Book Review: Anselm Academic Study Bible

In my 17 years as a converted Catholic, I have used a number of Catholic Bibles. I can honestly say that the newly published Anselm Academic Study Bible has become my go to Bible for research and study. I have already used it often to look up scripture referenced in the books I review.

This Bible comes in at a hefty 2143 pages plus an additional 16 pages of study aids. The scripture itself is the New American Bible Revised Edition. Before even getting to the scripture itself you get 97 pages of essays/articles. The Formation of the Bible; Geography, Archaeology and the Scriptures; and Sacred Scripture in the Catholic Tradition are just a few of the titles you will find in this section.

Continue reading here.

If God is willing…

” Come now, you who say, ‘Today or tomorrow we will go into such and such a town and spend a year there and trade and get gain’; whereas you do not know about tomorrow. What is your life? For you are a mist that appears for a little time and then vanishes. Instead you ought to say, ‘If the Lord wills, we shall live and we shall do this or that'” (James 4:13-15).

This passage from James the Apostle can almost seem silly. Should we really preface every statement of intent with “God willing?” I used to ask myself this question. That changed in the summer of 2002.

 I was a new mom, struggling to adjust to sleepless nights and no time to myself, when it became clear that I would have to return to work. Never in my life had I considered being a working mother. In fact, I’d had many discussions in which I had said, “There is absolutely no way I would work when I had small kids.” But circumstances were against me. I had no other choice, if my family were not to starve or otherwise fall apart.

 Eating my words 
Going back to work was perhaps the most difficult thing I have ever done. What would people think? Would they call me a hypocrite? Would they think I was a closet feminist?

As I read Self-Abandonment to Divine Providence by Fr. Jean-Pierre de Caussade, I had to face the fact that God’s will–at least His permissive will–could be different from mine on such a major issue. I had to let go of my will. When I did, I found a measure of peace.

Continue reading.

Jacob and Esau contemplative homeschool unit

File:Matthias Stom - Esau and Jacob - WGA21805.jpg

I have been blogging lately about my method of contemplative homeschooling. Here is an example of a unit I did a few years ago with my boys on Jacob and Esau.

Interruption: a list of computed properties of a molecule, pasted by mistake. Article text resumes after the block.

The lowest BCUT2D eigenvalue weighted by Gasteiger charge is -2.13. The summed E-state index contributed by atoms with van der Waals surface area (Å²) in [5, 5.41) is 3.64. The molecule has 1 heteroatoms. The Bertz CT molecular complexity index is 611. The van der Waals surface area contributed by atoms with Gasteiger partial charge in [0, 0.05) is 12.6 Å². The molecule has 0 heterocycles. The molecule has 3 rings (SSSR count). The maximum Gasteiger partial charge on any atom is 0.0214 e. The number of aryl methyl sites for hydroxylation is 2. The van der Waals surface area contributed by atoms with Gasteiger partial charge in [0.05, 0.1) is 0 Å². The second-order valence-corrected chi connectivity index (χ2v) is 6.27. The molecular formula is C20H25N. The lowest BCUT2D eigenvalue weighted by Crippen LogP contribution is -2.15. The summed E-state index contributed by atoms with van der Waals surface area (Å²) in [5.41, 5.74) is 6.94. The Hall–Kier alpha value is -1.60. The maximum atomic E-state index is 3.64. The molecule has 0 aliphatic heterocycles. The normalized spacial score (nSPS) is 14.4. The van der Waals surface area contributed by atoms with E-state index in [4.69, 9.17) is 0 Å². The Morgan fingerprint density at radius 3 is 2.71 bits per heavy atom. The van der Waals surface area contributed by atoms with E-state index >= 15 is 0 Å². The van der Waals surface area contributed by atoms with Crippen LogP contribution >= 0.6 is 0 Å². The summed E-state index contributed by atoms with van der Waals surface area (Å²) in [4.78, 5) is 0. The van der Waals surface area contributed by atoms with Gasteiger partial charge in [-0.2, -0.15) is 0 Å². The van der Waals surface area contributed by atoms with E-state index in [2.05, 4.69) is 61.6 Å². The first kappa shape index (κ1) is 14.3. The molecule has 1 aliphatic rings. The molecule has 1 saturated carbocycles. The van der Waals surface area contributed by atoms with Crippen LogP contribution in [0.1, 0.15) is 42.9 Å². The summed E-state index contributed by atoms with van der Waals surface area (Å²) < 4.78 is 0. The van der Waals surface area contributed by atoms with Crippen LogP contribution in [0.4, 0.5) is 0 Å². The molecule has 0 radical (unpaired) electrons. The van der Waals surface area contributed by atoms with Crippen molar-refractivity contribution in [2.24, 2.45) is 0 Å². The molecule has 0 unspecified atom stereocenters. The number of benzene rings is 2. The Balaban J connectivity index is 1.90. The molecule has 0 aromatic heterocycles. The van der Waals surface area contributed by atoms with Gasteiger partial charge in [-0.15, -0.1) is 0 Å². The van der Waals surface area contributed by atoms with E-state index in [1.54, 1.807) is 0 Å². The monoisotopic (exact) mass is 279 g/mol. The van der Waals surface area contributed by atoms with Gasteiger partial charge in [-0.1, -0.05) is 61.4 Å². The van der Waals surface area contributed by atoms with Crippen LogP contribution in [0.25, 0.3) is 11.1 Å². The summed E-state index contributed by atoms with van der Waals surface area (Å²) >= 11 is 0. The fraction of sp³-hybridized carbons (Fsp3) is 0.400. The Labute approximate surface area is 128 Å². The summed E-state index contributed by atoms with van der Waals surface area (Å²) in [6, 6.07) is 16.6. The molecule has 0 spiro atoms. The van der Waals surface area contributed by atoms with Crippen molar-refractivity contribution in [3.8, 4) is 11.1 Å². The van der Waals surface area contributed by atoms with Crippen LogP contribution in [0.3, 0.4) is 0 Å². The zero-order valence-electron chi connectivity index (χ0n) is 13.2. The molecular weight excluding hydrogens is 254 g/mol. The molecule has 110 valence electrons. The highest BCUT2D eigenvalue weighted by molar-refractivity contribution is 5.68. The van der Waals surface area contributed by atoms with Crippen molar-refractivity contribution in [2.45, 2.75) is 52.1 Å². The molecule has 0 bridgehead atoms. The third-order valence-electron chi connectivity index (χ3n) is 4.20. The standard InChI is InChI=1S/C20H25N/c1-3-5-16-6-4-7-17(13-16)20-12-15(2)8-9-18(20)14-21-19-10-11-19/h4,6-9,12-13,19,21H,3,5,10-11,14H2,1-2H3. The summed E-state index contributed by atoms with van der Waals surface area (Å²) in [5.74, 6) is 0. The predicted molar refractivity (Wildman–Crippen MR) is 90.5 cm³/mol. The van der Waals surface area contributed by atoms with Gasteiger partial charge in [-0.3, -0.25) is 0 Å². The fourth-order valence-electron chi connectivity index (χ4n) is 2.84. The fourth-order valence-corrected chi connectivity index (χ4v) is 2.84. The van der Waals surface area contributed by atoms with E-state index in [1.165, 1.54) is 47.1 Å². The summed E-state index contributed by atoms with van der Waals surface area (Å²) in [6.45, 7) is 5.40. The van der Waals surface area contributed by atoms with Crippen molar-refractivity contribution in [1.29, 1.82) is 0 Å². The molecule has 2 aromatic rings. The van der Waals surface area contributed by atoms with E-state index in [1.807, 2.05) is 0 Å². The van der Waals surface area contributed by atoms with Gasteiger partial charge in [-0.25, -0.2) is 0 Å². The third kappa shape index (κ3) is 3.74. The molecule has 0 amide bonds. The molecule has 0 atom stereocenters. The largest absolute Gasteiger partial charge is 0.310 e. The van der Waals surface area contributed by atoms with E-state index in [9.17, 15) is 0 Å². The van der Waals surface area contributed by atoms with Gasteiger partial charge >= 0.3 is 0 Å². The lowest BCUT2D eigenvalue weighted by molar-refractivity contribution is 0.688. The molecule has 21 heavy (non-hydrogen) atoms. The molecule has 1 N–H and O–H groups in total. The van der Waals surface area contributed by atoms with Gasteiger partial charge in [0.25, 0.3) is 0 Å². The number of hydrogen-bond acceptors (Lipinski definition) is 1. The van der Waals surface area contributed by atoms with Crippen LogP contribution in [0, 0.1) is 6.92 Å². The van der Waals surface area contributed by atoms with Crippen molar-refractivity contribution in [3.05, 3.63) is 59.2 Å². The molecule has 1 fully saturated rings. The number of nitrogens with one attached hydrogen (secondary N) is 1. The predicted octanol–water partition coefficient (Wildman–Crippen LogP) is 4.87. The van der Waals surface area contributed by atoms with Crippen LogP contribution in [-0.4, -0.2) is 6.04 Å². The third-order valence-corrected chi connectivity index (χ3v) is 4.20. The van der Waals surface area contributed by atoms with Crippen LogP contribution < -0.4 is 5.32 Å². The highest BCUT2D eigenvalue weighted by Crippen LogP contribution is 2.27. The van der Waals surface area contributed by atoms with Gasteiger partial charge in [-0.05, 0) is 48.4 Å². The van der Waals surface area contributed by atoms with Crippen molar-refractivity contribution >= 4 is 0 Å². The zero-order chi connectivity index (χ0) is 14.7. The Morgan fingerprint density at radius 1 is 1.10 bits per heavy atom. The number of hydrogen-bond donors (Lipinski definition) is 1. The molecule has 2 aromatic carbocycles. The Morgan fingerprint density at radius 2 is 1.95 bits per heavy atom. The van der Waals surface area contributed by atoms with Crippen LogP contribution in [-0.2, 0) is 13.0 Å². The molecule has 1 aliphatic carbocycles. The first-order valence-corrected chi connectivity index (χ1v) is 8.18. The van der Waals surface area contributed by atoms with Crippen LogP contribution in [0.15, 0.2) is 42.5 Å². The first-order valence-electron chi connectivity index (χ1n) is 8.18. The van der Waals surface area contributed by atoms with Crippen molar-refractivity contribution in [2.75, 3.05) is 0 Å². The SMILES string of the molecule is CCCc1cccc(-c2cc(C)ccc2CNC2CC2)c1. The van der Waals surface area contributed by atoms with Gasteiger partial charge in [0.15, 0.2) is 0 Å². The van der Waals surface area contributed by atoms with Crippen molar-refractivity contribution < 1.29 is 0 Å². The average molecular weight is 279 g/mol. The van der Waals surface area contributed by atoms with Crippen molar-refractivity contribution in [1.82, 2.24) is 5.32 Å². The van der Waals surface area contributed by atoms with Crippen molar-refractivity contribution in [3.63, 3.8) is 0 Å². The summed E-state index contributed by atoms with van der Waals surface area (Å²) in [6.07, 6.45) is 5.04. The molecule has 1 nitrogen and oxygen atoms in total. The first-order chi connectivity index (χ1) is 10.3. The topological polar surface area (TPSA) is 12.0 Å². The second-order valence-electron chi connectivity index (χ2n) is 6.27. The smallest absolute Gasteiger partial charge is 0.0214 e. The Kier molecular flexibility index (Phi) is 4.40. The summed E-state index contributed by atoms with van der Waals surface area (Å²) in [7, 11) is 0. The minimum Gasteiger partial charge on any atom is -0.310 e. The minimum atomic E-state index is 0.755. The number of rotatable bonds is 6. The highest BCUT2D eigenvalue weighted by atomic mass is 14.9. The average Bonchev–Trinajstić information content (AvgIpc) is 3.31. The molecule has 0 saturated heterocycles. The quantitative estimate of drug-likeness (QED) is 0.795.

The best way to start these units is for you (the parent) to meditate on the Scripture passage you will study with your kids. In this case, prayerfully read Genesis 25:29-24, 27:1-40. Since this passage is long, you could spread your meditation over 2-3 days or choose a smaller portion of the text to meditate on.  Identify the main elements or themes of the story that speak to you and use them as part of your studies.

The themes I chose for this unit were twins, telling the truth, and comparing and contrasting. (I created this before I began starting each unit with my prayer time.)

Narration: Read “Esau and Jacob” from The Golden Children’s Bible aloud. If you have a different Bible, use only the parts of the story that correspond to the sections of Genesis noted above. Have your kids narrate it back and you write their narrations. Children 10 and up can write their own.

Copywork/memorization: “The Truth will set you free” (John 8:32).

Read the rest at Contemplative Homeschool.

Full Time: Working For My Father

    
Welcome, friends, to another Memoir Monday!
 as well as some info on the blog hop.
I hope you’ll consider linking!
And please visit the bloggers who have joined in!
They’ve made this blog hop successful and inspirational!
With Mother’s Day on the horizon,  
I began thinking about this very special vocation 
with which many of us are abundantly blessed…….
and reflected:
Life is lived around here between slicing apples into turtle sized bites, one just rescued from certain death crossing a busy road bordering our development. And the supplying of a desperately needed Tupperware for grubby, muddy little boy hands to house a beetle, cricket or worm. 

            And generally coasting through our brimming and busy days around  ratios, circumference, the Pythagorean theorem,  Earth science reference tables, test tubes, microscopes, assorted, strewn-about art supplies, Paul Revere’s midnight ride, half written essays on the causes of World War I, vocabulary lists, scattered violin and piano sheet music, baseball game schedules, self imposed writing deadlines, cleats, mitts, a bottomless laundry basket, always-dueling John Wayne impressions, homeschooling paperwork, tests, workbooks and inexplicably multiplying piles of legos and tech equipment. Oh yeah. And lots of noise.